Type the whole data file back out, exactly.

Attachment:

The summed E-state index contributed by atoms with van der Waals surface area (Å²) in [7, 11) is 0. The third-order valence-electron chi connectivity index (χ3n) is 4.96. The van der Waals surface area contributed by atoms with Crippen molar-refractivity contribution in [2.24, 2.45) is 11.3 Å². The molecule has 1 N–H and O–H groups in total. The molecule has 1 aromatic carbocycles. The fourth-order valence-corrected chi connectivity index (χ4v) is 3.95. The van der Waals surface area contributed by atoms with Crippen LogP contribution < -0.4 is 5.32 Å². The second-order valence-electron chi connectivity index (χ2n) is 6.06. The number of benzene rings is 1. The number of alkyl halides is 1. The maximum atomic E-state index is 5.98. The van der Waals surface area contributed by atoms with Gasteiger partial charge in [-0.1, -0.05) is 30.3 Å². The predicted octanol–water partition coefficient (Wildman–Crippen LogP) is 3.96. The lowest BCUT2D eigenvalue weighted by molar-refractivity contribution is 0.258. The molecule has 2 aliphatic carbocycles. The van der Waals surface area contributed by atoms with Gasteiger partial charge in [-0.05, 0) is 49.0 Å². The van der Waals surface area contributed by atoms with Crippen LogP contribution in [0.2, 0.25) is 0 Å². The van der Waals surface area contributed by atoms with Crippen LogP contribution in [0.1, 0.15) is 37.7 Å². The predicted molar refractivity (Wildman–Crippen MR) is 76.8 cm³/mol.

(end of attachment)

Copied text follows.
The summed E-state index contributed by atoms with van der Waals surface area (Å²) in [7, 11) is 0. The third-order valence-electron chi connectivity index (χ3n) is 4.96. The van der Waals surface area contributed by atoms with Crippen molar-refractivity contribution in [2.24, 2.45) is 11.3 Å². The molecule has 1 N–H and O–H groups in total. The molecule has 1 aromatic carbocycles. The fourth-order valence-corrected chi connectivity index (χ4v) is 3.95. The van der Waals surface area contributed by atoms with Crippen LogP contribution < -0.4 is 5.32 Å². The second-order valence-electron chi connectivity index (χ2n) is 6.06. The number of benzene rings is 1. The number of alkyl halides is 1. The maximum atomic E-state index is 5.98. The van der Waals surface area contributed by atoms with Gasteiger partial charge in [-0.1, -0.05) is 30.3 Å². The predicted octanol–water partition coefficient (Wildman–Crippen LogP) is 3.96. The lowest BCUT2D eigenvalue weighted by molar-refractivity contribution is 0.258. The molecule has 2 aliphatic carbocycles. The van der Waals surface area contributed by atoms with Gasteiger partial charge in [-0.05, 0) is 49.0 Å². The van der Waals surface area contributed by atoms with Crippen LogP contribution in [0.2, 0.25) is 0 Å². The van der Waals surface area contributed by atoms with Crippen LogP contribution in [0.1, 0.15) is 37.7 Å². The predicted molar refractivity (Wildman–Crippen MR) is 76.8 cm³/mol.